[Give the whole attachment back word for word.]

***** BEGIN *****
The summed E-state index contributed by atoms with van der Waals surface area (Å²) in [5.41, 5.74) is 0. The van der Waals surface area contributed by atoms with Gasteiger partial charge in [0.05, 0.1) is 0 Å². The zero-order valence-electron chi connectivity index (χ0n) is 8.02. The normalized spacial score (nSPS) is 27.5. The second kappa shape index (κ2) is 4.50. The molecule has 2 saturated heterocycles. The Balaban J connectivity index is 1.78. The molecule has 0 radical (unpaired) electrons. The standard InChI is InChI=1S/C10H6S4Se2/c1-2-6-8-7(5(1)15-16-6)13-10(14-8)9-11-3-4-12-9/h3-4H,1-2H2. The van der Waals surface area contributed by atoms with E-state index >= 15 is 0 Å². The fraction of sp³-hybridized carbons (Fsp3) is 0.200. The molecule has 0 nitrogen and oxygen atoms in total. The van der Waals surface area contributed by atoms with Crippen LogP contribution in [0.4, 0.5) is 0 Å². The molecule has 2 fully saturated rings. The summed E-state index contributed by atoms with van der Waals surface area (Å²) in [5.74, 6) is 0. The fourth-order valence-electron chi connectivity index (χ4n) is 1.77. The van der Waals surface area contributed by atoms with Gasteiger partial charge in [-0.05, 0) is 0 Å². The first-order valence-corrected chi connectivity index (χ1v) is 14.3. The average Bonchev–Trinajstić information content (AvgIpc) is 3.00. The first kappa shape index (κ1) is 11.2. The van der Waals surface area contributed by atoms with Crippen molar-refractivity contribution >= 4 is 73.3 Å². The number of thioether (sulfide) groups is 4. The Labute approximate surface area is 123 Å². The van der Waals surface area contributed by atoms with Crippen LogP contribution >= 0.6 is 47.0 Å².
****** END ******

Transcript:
The summed E-state index contributed by atoms with van der Waals surface area (Å²) in [5.41, 5.74) is 0. The van der Waals surface area contributed by atoms with Gasteiger partial charge in [0.05, 0.1) is 0 Å². The zero-order valence-electron chi connectivity index (χ0n) is 8.02. The normalized spacial score (nSPS) is 27.5. The second kappa shape index (κ2) is 4.50. The molecule has 2 saturated heterocycles. The Balaban J connectivity index is 1.78. The molecule has 0 radical (unpaired) electrons. The standard InChI is InChI=1S/C10H6S4Se2/c1-2-6-8-7(5(1)15-16-6)13-10(14-8)9-11-3-4-12-9/h3-4H,1-2H2. The van der Waals surface area contributed by atoms with E-state index >= 15 is 0 Å². The fraction of sp³-hybridized carbons (Fsp3) is 0.200. The molecule has 0 nitrogen and oxygen atoms in total. The van der Waals surface area contributed by atoms with Crippen LogP contribution in [0.4, 0.5) is 0 Å². The molecule has 2 fully saturated rings. The summed E-state index contributed by atoms with van der Waals surface area (Å²) in [5.74, 6) is 0. The fourth-order valence-electron chi connectivity index (χ4n) is 1.77. The van der Waals surface area contributed by atoms with Gasteiger partial charge in [-0.05, 0) is 0 Å². The first-order valence-corrected chi connectivity index (χ1v) is 14.3. The average Bonchev–Trinajstić information content (AvgIpc) is 3.00. The first kappa shape index (κ1) is 11.2. The van der Waals surface area contributed by atoms with Crippen molar-refractivity contribution >= 4 is 73.3 Å². The number of thioether (sulfide) groups is 4. The Labute approximate surface area is 123 Å². The van der Waals surface area contributed by atoms with Crippen LogP contribution >= 0.6 is 47.0 Å².